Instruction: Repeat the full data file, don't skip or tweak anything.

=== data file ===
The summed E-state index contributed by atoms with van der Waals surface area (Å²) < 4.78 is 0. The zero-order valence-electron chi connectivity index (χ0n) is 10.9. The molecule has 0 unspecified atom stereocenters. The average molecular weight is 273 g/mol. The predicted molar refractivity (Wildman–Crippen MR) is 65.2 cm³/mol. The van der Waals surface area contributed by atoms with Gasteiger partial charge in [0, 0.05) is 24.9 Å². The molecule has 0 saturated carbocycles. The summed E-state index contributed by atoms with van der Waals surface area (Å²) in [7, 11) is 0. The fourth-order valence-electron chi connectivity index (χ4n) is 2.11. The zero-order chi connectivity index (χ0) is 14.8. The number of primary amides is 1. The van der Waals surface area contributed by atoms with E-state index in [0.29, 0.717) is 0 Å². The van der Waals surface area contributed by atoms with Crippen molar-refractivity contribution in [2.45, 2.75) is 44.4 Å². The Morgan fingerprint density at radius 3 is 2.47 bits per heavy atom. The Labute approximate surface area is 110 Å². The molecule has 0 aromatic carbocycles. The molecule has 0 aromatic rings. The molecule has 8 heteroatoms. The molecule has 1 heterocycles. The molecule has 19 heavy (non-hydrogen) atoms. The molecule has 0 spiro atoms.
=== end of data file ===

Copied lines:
The summed E-state index contributed by atoms with van der Waals surface area (Å²) < 4.78 is 0. The zero-order valence-electron chi connectivity index (χ0n) is 10.9. The molecule has 0 unspecified atom stereocenters. The average molecular weight is 273 g/mol. The predicted molar refractivity (Wildman–Crippen MR) is 65.2 cm³/mol. The van der Waals surface area contributed by atoms with Gasteiger partial charge in [0, 0.05) is 24.9 Å². The molecule has 0 saturated carbocycles. The summed E-state index contributed by atoms with van der Waals surface area (Å²) in [7, 11) is 0. The fourth-order valence-electron chi connectivity index (χ4n) is 2.11. The zero-order chi connectivity index (χ0) is 14.8. The number of primary amides is 1. The van der Waals surface area contributed by atoms with E-state index in [0.29, 0.717) is 0 Å². The van der Waals surface area contributed by atoms with Crippen molar-refractivity contribution in [2.45, 2.75) is 44.4 Å². The Morgan fingerprint density at radius 3 is 2.47 bits per heavy atom. The Labute approximate surface area is 110 Å². The molecule has 0 aromatic carbocycles. The molecule has 0 aromatic rings. The molecule has 8 heteroatoms. The molecule has 1 heterocycles. The molecule has 19 heavy (non-hydrogen) atoms. The molecule has 0 spiro atoms.